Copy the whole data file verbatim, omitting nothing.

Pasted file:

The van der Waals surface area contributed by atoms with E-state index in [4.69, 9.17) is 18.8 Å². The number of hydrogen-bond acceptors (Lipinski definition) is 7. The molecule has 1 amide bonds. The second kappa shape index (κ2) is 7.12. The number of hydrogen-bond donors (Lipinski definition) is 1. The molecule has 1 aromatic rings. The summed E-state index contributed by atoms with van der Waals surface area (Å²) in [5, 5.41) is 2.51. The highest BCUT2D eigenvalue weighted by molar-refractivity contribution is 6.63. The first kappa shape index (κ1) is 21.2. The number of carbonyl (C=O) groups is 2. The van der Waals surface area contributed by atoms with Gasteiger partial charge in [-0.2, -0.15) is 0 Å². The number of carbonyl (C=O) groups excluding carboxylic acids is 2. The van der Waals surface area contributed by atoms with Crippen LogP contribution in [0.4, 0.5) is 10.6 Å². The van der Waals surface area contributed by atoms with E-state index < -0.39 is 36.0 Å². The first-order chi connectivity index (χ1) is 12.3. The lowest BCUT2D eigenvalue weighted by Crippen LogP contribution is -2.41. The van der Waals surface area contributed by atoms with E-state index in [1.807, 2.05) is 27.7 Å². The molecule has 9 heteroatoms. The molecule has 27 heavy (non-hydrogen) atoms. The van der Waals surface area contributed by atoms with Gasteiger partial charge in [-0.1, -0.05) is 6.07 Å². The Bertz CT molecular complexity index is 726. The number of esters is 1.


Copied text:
The van der Waals surface area contributed by atoms with E-state index in [4.69, 9.17) is 18.8 Å². The number of hydrogen-bond acceptors (Lipinski definition) is 7. The molecule has 1 amide bonds. The second kappa shape index (κ2) is 7.12. The number of hydrogen-bond donors (Lipinski definition) is 1. The molecule has 1 aromatic rings. The summed E-state index contributed by atoms with van der Waals surface area (Å²) in [5, 5.41) is 2.51. The highest BCUT2D eigenvalue weighted by molar-refractivity contribution is 6.63. The first kappa shape index (κ1) is 21.2. The number of carbonyl (C=O) groups is 2. The van der Waals surface area contributed by atoms with Gasteiger partial charge in [-0.2, -0.15) is 0 Å². The number of carbonyl (C=O) groups excluding carboxylic acids is 2. The van der Waals surface area contributed by atoms with Crippen LogP contribution in [0.4, 0.5) is 10.6 Å². The van der Waals surface area contributed by atoms with E-state index < -0.39 is 36.0 Å². The first-order chi connectivity index (χ1) is 12.3. The lowest BCUT2D eigenvalue weighted by Crippen LogP contribution is -2.41. The van der Waals surface area contributed by atoms with E-state index in [1.807, 2.05) is 27.7 Å². The molecule has 9 heteroatoms. The molecule has 27 heavy (non-hydrogen) atoms. The van der Waals surface area contributed by atoms with Gasteiger partial charge in [-0.1, -0.05) is 6.07 Å². The Bertz CT molecular complexity index is 726. The number of esters is 1.